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Table of contents
PREFACE
CHAPTER-1-2
CHAPTER-3
CHAPTER-4-5-6-7
CHAPTER-8-9
CHAPTER-10-11
CHAPTER-12-13-14-15
CHAPTER-16-17
CHAPTER-18-19
CHAPTER-20-21-22
CHAPTER-23-24-25
CHAPTER-26-27-28
CHAPTER-29-30
CHAPTER-31.1
CHAPTER-31.2
CHAPTER-31.3
CHAPTER-32
CHAPTER-33
CHAPTER-34-35-36-37-38
CHAPTER-39-40-41-42
CHAPTER-43-44-45
CHAPTER-46-47
CHAPTER-48
CHAPTER-49-50
CHAPTER-51
CHAPTER-52-53
The Sex Life of the Gods. Michael Knerr. CHAPTER-1-2
CHAPTER-3
CHAPTER-4
CHAPTER-5-6
CHAPTER-7-8
CHAPTER-9-10
CHAPTER-11-12
CHAPTER-13-14
CHAPTER-15-16
CHAPTER-17-18

the husband guessing as to where and with whom she is. And nine times 

out of ten this, under the circumstances, fully justifiable conduct on 

the part of the wife will effect a quick and radical change in the 

conduct of the husband. He will be only too glad to cry quits. Some 

people are utterly devoid of imagination. They lack the ability of 

putting themselves in another person's place. Jealousy particularly is 

not a feeling which any one can understand without having experienced 

it, unless he is endowed with the imagination of a great poet. And as 

few husbands have a great poetic imagination, it is only after they 

have felt the claws of the monster tearing at their own hearts that 

they can understand their wives' feelings, and are willing to act so 

as to save them--and themselves, of course--the cruel tortures. Many 

wives and many husbands have talked to me and written to me on the 

subject, and, as stated before, in nine times out of ten the remedy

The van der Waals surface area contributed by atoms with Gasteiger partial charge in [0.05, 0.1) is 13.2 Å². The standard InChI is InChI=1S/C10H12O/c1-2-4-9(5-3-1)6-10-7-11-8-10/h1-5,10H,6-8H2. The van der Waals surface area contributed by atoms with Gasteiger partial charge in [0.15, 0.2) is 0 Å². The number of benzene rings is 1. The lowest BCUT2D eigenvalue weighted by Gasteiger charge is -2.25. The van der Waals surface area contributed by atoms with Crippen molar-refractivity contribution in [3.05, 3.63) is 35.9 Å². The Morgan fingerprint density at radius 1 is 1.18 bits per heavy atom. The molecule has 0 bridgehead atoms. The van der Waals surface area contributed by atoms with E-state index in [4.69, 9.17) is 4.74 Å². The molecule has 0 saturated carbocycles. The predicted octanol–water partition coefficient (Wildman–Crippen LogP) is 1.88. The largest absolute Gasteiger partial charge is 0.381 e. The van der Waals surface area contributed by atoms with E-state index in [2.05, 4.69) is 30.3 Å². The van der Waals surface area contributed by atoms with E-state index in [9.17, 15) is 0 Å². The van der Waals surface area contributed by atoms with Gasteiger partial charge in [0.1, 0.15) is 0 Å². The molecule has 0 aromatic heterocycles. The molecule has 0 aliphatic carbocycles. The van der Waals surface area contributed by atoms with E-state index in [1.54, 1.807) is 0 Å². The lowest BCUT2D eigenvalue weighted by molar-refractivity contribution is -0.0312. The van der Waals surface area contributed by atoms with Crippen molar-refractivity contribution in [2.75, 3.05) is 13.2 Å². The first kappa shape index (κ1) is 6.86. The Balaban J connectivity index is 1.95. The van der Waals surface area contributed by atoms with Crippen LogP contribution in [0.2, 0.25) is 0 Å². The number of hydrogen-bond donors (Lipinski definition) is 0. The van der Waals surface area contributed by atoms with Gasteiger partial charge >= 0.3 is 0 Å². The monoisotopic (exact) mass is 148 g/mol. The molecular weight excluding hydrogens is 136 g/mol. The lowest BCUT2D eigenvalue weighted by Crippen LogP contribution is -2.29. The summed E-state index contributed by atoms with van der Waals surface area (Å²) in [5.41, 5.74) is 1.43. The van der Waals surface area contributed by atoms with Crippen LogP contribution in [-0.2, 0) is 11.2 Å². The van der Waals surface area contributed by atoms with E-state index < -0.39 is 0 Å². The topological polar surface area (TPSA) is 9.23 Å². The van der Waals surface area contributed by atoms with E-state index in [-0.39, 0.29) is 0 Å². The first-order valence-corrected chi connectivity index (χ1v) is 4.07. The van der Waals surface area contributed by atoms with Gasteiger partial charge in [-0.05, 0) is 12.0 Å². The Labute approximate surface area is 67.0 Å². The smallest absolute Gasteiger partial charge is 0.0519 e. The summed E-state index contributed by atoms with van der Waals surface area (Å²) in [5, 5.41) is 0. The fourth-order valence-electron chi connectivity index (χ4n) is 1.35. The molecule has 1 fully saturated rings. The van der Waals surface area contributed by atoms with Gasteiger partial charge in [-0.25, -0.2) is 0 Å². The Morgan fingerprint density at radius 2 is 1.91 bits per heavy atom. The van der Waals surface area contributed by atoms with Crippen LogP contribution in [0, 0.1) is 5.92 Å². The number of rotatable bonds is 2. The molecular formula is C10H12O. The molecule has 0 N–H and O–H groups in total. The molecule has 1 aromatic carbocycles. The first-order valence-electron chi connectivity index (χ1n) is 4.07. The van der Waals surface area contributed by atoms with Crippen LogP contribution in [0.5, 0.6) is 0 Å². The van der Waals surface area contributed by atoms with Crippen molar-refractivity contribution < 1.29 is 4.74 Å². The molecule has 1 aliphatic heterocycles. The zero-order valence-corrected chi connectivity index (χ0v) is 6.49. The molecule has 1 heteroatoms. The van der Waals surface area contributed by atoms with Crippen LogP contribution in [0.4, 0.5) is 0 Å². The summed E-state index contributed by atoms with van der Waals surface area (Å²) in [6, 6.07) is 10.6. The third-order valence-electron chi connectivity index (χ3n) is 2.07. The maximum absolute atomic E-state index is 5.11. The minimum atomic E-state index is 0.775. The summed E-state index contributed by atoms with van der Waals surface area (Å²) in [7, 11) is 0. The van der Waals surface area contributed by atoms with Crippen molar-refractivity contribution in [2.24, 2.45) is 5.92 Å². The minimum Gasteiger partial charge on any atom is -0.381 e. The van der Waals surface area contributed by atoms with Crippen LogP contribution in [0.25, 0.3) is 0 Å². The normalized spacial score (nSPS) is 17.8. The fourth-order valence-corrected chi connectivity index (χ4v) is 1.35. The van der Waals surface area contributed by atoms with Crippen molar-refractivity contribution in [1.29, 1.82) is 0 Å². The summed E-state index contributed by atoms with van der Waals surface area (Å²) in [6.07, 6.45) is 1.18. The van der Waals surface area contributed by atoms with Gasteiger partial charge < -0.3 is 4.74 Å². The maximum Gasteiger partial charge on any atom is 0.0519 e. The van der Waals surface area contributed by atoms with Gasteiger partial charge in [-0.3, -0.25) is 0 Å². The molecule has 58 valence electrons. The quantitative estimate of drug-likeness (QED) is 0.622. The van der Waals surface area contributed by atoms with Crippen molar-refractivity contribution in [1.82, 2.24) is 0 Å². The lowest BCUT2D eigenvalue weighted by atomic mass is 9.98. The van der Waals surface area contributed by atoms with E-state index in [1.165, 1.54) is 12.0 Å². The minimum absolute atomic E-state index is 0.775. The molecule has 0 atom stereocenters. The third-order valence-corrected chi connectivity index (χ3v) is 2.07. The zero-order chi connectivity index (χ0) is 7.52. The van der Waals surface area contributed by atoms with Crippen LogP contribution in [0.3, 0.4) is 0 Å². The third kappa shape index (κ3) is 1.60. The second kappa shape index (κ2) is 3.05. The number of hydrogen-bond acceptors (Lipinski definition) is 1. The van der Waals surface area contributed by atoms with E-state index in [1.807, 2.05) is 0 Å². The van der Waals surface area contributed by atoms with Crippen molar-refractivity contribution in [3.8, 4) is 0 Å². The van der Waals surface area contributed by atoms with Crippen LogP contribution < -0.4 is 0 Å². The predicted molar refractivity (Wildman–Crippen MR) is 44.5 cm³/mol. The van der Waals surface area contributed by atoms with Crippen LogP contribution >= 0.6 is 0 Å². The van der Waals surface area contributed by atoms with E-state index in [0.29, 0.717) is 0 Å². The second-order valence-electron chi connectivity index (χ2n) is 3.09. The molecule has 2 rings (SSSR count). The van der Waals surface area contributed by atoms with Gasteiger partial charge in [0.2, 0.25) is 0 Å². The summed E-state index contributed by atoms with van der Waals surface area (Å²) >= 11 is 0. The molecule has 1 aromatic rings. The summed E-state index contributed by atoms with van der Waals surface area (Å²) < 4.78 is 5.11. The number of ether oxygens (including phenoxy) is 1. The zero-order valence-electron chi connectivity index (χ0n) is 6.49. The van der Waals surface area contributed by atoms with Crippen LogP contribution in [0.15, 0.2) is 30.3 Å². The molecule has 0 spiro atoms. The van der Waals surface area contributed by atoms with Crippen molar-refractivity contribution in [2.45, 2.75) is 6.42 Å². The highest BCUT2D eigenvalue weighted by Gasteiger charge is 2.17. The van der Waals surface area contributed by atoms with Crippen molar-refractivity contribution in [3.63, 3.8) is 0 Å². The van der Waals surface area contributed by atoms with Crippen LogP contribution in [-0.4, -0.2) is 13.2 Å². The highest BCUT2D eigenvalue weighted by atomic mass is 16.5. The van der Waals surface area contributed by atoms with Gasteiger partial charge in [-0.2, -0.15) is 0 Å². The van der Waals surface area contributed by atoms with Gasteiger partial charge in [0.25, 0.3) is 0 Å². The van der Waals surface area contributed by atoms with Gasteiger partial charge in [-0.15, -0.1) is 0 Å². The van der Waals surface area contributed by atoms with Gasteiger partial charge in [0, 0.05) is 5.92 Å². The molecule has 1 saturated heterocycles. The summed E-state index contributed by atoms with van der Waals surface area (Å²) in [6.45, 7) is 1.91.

worked. 

 

But how about the tenth case? How about the cases where the husband is 

unable or unwilling to give up his outside flirtations and relations? 

We, advanced sexologists, know that not all men, no more than all 

women, are made in the same mould, and what is possible or even easy 

for nine men may be very difficult or absolutely impossible for the 

tenth. We know that there are some men to whom an ironclad monogamic 

relation is an absolute impossibility. The stimulation of other 

women--either the purely mental, spiritual stimulation or the 

stimulation of physical relations--is to them like breath in the 

nostrils. In fact, there are some men whose very possibility of loving 

their wives depends upon this freedom of association with other women. 

They can be extremely kind to and love their wives tenderly, if they 

can at the same time associate--spiritually or physically--with other 

women. If they are entirely cut off from any association with any 

other woman they begin to feel irritable, bored, may become ill, and 

their feeling towards their wives may become one of resentment, 

ill-will, or even one of hatred. This is not the place to talk of the 

wickedness of such men--thus they are made and with this fact we have 

to deal. 

 

What is the wife of such a man to do? Two lines of conduct are open to 

her--two avenues of exit. The line of conduct will depend upon her 

temper and upon her ideas of sex morality. But she ought to select the 

line of conduct which will cause the least pain, the least 

unhappiness. If she is a woman of a proud, independent temper, 

particularly if she belongs to the militant type, she will leave her 

husband in a huff, regardless of consequences. But if she is a woman 

of the gentler, more pliable, more supple (and I may also say more 


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